During this period front-line express locomotives were painted a dark shade of umber. Lining was black with a gilt line either side. Cab roofs remained white. Frames were painted black, wheels were umber, and buffer beams returned to signal red. The company's initials were painted on the tender- or tank-sides (initially 'L.B.& S.C.R.', but after 1911 the ampersand was left out and the R removed) in gilt. Secondary passenger locomotives had the same livery, but instead of gilt lining chrome yellow paint was used. Goods engines were painted gloss black with double vermillion lining. Names and numbers were painted in white letters with red shading. Carriages were initially all olive green with white lining and detailing. From 1911 this was changed to plain umber with black lettering picked out with gold shading.

Ferry Services

Throughout its existence, the railway invested in cross channel ferry services, initially the services were from Shoreham to Dieppe, but following the opening of the line to Newhaven in 1847 the railway invested in the improvement of this harbour, building it own wharf, and dredging. In 1863 the LBSCR and the Chemin de Fer de l‘Ouest agreed to run the Newhaven-Dieppe passenger service jointly. In the same year, the railway introduced a short-lived ferry between Littlehampton-and the Channel Islands. Newhaven harbour was taken over by the military authorities and the ferries requisitioned for the duration of the First World War.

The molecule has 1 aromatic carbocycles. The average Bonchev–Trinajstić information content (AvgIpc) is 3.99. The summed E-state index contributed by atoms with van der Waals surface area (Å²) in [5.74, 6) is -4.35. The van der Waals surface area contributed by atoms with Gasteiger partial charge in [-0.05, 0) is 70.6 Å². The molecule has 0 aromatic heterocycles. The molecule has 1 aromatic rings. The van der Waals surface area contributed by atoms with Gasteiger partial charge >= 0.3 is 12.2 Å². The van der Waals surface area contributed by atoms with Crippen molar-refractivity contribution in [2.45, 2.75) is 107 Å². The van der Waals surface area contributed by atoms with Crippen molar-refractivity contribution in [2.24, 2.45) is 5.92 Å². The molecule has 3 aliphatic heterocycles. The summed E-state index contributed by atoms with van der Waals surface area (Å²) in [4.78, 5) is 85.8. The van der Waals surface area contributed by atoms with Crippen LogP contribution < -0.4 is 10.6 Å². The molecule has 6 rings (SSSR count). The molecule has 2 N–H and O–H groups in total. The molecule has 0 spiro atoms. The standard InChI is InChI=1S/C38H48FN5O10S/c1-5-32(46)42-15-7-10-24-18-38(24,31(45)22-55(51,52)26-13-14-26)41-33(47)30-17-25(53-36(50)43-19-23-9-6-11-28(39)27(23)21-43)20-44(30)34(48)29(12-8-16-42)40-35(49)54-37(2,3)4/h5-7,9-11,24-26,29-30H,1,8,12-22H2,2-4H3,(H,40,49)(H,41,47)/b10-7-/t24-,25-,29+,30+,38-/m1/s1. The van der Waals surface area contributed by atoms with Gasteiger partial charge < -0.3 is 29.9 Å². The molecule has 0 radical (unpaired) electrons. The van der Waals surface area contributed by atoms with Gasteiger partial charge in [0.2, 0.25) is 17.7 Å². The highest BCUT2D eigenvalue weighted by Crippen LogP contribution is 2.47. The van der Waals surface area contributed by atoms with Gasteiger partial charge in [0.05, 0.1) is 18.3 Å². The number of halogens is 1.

By 1880 railway lines connected to both the Rydemarker Pier and the Portsmouth Harbour ferry terminals. It was therefore a natural progression for the railway companies to acquire the ferry routes themselves. In order to do this the LB&SCR and the L&SWR together formed the South Western and Brighton Railway Companies Steam Packet Service (SW&BRCSPS) which bought out the existing operators..

In 1884 the Isle of Wight Marine Transit Company started a rail freight ferry link between the Hayling Island Branch line at Langstonemarker and the Bembridge branch line at St Helensmarker quay. To provide the link the rail ferry PS Carrier was moved from Scotland. The project was unsuccessful and despite being acquired in full by the LB&SCR in 1886 ended in 1888 .

See also


  1. p.253-71.
  2. p.253-71.
  3. p.1032-3.
  4. Ellis, (1979) pp.98-9.